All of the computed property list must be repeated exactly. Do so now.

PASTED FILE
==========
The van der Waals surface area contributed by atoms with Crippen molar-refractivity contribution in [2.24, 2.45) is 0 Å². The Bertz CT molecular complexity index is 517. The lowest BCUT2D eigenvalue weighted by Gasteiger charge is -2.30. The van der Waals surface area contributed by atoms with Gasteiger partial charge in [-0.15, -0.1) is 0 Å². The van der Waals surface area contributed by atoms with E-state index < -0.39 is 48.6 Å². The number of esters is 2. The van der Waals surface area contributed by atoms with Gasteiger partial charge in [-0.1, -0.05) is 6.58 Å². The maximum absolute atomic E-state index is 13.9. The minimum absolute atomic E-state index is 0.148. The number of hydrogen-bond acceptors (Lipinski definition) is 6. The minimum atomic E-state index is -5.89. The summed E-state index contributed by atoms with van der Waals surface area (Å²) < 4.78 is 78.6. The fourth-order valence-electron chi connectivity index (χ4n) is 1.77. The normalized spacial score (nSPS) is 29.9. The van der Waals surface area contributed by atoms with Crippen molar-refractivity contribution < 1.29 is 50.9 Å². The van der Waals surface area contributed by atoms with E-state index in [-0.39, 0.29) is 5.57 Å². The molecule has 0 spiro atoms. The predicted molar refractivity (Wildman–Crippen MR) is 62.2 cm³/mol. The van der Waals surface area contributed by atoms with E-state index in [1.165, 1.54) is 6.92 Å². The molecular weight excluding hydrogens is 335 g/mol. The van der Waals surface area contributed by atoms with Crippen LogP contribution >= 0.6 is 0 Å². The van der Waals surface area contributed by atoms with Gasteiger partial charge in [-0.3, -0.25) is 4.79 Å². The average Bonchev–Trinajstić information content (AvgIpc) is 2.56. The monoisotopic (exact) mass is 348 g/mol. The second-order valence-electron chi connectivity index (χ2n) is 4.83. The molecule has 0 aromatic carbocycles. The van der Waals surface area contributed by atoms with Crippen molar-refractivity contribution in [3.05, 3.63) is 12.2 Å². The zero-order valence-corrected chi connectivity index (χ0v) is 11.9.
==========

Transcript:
The van der Waals surface area contributed by atoms with Crippen molar-refractivity contribution in [2.24, 2.45) is 0 Å². The Bertz CT molecular complexity index is 517. The lowest BCUT2D eigenvalue weighted by Gasteiger charge is -2.30. The van der Waals surface area contributed by atoms with Gasteiger partial charge in [-0.15, -0.1) is 0 Å². The van der Waals surface area contributed by atoms with E-state index < -0.39 is 48.6 Å². The number of esters is 2. The van der Waals surface area contributed by atoms with Gasteiger partial charge in [-0.1, -0.05) is 6.58 Å². The maximum absolute atomic E-state index is 13.9. The minimum absolute atomic E-state index is 0.148. The number of hydrogen-bond acceptors (Lipinski definition) is 6. The minimum atomic E-state index is -5.89. The summed E-state index contributed by atoms with van der Waals surface area (Å²) < 4.78 is 78.6. The fourth-order valence-electron chi connectivity index (χ4n) is 1.77. The normalized spacial score (nSPS) is 29.9. The van der Waals surface area contributed by atoms with Crippen molar-refractivity contribution < 1.29 is 50.9 Å². The van der Waals surface area contributed by atoms with E-state index in [-0.39, 0.29) is 5.57 Å². The molecule has 0 spiro atoms. The predicted molar refractivity (Wildman–Crippen MR) is 62.2 cm³/mol. The van der Waals surface area contributed by atoms with E-state index in [1.165, 1.54) is 6.92 Å². The molecular weight excluding hydrogens is 335 g/mol. The van der Waals surface area contributed by atoms with Crippen LogP contribution >= 0.6 is 0 Å². The van der Waals surface area contributed by atoms with Gasteiger partial charge in [-0.3, -0.25) is 4.79 Å². The average Bonchev–Trinajstić information content (AvgIpc) is 2.56. The monoisotopic (exact) mass is 348 g/mol. The second-order valence-electron chi connectivity index (χ2n) is 4.83. The molecule has 0 aromatic carbocycles. The van der Waals surface area contributed by atoms with Crippen molar-refractivity contribution in [3.05, 3.63) is 12.2 Å². The zero-order valence-corrected chi connectivity index (χ0v) is 11.9.